Creating a handicap accessible kitchen that works!

How do you create a handicap accessible kitchen that works for you? Focus on three things. First, focus on accessibility to storage spaces, pantries, and cabinets. Second, prioritize wheelchair mobility. Space in front of and next to appliances is essential. And third, organize your workspace by coordinating utensils, pull out shelves for trash bins, frequently used dishes, etc.

Wheelchair accessible roll-in sinks and ovens are also advantageous for long-term independent living. Updating or simply doing some home modifications may be just what you need to gain mobility, comfort, and security in your home.

Your home modification design should include ample floor space for mobility, ADA-accessible access spaces for kitchen appliances, accessible cabinet doors, drawers, and shelves, and a functional “work triangle.” The work triangle refers to the comfortable workspace area created between the stove, refrigerator, and sink. The sides of the triangle must be greater than four feet and less than nine feet, with the outer limits of the triangle a maximum of 26 feet.

When designing a spacious, open kitchen area is your design goal, it may be necessary to consider removing or replacing a wall or moving counters. If your current kitchen layout makes you feel restricted or constantly struggling with counters and cabinets, you may want to consider remodeling. Modifying one aspect of your kitchen can often make the kitchen significantly more user-friendly. Changing an island or peninsula counter, or relocating an appliance, can make all the difference.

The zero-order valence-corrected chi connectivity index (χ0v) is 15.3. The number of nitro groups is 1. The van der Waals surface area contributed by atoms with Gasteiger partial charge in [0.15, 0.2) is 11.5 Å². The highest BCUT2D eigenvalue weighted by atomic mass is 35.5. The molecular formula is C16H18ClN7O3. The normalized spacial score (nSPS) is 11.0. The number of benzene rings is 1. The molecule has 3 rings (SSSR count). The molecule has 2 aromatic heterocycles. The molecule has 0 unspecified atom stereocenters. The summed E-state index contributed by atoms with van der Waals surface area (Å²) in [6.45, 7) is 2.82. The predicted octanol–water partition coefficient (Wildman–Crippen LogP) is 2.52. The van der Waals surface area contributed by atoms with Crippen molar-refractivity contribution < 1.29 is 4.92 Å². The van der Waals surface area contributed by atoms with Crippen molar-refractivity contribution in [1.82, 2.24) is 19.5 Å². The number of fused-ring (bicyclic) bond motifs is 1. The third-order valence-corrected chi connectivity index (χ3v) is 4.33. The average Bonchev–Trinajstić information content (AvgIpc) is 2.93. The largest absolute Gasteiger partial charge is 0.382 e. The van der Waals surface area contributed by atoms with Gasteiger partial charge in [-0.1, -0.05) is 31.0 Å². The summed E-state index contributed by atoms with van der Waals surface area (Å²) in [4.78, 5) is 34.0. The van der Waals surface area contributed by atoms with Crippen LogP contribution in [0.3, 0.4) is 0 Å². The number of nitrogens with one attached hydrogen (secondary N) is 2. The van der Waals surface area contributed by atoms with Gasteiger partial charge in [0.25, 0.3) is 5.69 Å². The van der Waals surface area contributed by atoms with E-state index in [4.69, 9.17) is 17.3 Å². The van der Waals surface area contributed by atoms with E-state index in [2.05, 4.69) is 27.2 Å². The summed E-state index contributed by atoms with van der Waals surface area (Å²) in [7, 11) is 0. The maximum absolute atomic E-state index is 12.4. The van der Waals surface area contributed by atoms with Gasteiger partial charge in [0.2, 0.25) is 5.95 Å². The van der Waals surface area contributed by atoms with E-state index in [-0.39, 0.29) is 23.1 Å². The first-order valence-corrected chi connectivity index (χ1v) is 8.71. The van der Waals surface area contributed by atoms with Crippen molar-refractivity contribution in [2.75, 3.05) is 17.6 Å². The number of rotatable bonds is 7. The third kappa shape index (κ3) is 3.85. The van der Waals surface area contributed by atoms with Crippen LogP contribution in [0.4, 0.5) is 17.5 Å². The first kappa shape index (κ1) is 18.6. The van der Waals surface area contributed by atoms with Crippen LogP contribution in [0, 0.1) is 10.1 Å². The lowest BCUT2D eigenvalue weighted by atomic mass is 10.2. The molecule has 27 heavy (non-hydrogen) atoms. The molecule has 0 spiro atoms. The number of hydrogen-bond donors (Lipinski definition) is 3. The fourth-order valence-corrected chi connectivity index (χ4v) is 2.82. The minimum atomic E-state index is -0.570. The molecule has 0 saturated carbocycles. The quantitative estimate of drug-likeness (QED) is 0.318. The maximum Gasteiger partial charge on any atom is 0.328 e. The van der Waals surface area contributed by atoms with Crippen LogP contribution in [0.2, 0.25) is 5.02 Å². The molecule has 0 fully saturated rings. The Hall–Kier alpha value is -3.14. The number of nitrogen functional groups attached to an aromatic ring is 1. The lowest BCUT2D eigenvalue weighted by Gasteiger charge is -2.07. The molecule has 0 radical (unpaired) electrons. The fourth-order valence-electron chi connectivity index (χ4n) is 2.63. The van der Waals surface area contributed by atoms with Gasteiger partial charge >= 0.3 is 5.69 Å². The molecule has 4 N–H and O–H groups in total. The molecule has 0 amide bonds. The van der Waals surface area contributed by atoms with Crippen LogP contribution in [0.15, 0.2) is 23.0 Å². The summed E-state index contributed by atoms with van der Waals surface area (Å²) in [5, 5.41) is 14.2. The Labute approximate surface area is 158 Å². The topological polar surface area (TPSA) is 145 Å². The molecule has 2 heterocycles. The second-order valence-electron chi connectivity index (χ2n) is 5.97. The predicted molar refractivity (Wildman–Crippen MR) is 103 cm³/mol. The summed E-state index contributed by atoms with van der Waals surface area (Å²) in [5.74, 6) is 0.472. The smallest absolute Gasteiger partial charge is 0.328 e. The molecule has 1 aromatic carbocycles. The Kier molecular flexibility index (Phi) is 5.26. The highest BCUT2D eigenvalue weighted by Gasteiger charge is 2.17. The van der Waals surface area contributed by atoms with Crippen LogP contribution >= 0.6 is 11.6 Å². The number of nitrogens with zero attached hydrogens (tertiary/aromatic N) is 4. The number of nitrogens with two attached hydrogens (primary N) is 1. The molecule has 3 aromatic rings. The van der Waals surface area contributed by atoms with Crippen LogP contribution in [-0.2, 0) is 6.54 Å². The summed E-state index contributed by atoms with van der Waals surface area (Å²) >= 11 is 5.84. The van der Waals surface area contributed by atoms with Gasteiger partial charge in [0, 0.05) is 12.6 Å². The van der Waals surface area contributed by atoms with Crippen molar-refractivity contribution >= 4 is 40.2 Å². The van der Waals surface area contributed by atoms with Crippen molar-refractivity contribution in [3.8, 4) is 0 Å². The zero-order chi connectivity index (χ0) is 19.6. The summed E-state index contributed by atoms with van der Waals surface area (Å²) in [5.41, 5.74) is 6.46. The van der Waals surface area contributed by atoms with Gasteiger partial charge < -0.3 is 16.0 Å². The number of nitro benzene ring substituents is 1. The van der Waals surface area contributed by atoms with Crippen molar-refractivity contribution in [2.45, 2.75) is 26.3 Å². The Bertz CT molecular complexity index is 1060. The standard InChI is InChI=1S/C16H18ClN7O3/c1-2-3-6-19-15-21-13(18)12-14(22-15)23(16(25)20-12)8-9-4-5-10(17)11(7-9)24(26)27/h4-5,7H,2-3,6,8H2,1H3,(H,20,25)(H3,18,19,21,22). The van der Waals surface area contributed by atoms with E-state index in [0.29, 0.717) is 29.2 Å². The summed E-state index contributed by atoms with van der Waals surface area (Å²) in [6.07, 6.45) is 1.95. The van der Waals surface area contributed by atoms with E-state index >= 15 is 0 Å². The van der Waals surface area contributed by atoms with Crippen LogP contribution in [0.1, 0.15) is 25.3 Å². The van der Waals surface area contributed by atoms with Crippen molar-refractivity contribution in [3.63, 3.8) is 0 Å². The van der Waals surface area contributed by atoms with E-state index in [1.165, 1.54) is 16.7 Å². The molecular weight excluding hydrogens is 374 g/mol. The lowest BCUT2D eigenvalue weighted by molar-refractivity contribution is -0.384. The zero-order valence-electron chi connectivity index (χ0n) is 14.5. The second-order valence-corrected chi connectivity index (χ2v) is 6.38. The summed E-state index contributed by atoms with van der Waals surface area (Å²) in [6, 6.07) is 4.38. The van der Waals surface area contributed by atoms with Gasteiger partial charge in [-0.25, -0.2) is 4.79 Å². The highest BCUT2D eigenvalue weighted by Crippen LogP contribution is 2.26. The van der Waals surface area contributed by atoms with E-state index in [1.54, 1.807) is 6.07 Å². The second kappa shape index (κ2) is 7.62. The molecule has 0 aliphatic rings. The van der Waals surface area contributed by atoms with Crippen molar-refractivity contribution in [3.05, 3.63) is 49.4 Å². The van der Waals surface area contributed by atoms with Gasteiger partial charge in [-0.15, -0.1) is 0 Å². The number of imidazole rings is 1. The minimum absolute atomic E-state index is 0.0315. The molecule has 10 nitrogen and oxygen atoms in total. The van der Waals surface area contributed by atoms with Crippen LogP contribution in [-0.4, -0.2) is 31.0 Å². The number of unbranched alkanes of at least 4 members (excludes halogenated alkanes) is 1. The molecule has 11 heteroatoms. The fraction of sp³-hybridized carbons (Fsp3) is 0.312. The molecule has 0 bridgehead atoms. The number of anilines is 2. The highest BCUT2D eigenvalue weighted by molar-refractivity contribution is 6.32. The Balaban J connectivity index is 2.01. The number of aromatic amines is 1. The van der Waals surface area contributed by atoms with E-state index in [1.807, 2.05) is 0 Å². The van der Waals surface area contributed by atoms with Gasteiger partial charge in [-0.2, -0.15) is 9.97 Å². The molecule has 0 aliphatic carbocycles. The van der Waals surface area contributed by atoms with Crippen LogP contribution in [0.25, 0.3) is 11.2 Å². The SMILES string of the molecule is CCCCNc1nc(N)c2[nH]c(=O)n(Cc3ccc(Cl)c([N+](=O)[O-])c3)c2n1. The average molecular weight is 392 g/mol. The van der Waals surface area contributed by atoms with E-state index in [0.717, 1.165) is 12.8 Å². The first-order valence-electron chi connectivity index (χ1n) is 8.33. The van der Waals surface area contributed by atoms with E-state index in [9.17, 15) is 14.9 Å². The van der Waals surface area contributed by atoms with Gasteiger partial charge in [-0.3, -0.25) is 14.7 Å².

Does your home have a “zero step entry” – an entry point with a flat, easy-to-walk threshold? Each household must have at least one zero-step entrance for grandchildren taking their first steps and for the visiting family member who may be using a cane or walker, or recovering from illness. Is it difficult to get groceries in the car? Possibly a small ramp and cart between the garage and kitchen would help to make it easier to get packages in.

If you need help designing your kitchen, you’ll find a directory of Certified Aging-In-Place Specialists (CAPS) on the NAHB website, or by visiting the Atlanta Home Modifications website on the Internet. Your CAPS specialist will schedule an in-home consultation to observe and evaluate your current living arrangement and help you create a more enjoyable and affordable home.

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